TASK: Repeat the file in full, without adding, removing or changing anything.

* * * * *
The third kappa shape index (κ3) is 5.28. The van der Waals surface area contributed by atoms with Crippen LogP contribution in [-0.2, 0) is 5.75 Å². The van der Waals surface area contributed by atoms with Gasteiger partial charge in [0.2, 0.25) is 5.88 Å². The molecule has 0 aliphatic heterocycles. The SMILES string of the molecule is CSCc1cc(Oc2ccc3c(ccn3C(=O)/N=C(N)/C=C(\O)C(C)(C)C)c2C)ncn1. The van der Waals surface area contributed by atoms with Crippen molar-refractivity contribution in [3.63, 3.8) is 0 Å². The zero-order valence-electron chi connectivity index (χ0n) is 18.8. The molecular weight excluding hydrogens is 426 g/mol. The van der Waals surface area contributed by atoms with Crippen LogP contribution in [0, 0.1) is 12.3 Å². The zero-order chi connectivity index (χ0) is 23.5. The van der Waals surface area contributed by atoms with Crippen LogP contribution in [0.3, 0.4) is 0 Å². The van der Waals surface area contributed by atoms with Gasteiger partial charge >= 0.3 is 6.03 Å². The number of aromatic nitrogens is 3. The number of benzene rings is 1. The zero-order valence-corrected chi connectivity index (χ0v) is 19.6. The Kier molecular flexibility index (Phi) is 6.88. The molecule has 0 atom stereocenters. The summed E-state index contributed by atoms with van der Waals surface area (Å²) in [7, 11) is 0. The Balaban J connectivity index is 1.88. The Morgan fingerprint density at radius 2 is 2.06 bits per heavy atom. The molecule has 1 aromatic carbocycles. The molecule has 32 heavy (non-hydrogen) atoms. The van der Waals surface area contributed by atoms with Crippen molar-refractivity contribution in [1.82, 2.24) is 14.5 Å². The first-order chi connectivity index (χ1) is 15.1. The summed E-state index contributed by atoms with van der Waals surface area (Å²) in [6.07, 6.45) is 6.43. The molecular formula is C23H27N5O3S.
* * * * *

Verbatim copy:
The third kappa shape index (κ3) is 5.28. The van der Waals surface area contributed by atoms with Crippen LogP contribution in [-0.2, 0) is 5.75 Å². The van der Waals surface area contributed by atoms with Gasteiger partial charge in [0.2, 0.25) is 5.88 Å². The molecule has 0 aliphatic heterocycles. The SMILES string of the molecule is CSCc1cc(Oc2ccc3c(ccn3C(=O)/N=C(N)/C=C(\O)C(C)(C)C)c2C)ncn1. The van der Waals surface area contributed by atoms with Crippen molar-refractivity contribution in [3.63, 3.8) is 0 Å². The zero-order valence-electron chi connectivity index (χ0n) is 18.8. The molecular weight excluding hydrogens is 426 g/mol. The van der Waals surface area contributed by atoms with Crippen LogP contribution in [0, 0.1) is 12.3 Å². The zero-order chi connectivity index (χ0) is 23.5. The van der Waals surface area contributed by atoms with Crippen LogP contribution in [0.3, 0.4) is 0 Å². The van der Waals surface area contributed by atoms with Gasteiger partial charge >= 0.3 is 6.03 Å². The number of aromatic nitrogens is 3. The number of benzene rings is 1. The zero-order valence-corrected chi connectivity index (χ0v) is 19.6. The Kier molecular flexibility index (Phi) is 6.88. The molecule has 0 atom stereocenters. The summed E-state index contributed by atoms with van der Waals surface area (Å²) in [7, 11) is 0. The Balaban J connectivity index is 1.88. The Morgan fingerprint density at radius 2 is 2.06 bits per heavy atom. The molecule has 1 aromatic carbocycles. The molecule has 32 heavy (non-hydrogen) atoms. The van der Waals surface area contributed by atoms with Crippen molar-refractivity contribution in [1.82, 2.24) is 14.5 Å². The first-order chi connectivity index (χ1) is 15.1. The summed E-state index contributed by atoms with van der Waals surface area (Å²) in [6.07, 6.45) is 6.43. The molecular formula is C23H27N5O3S.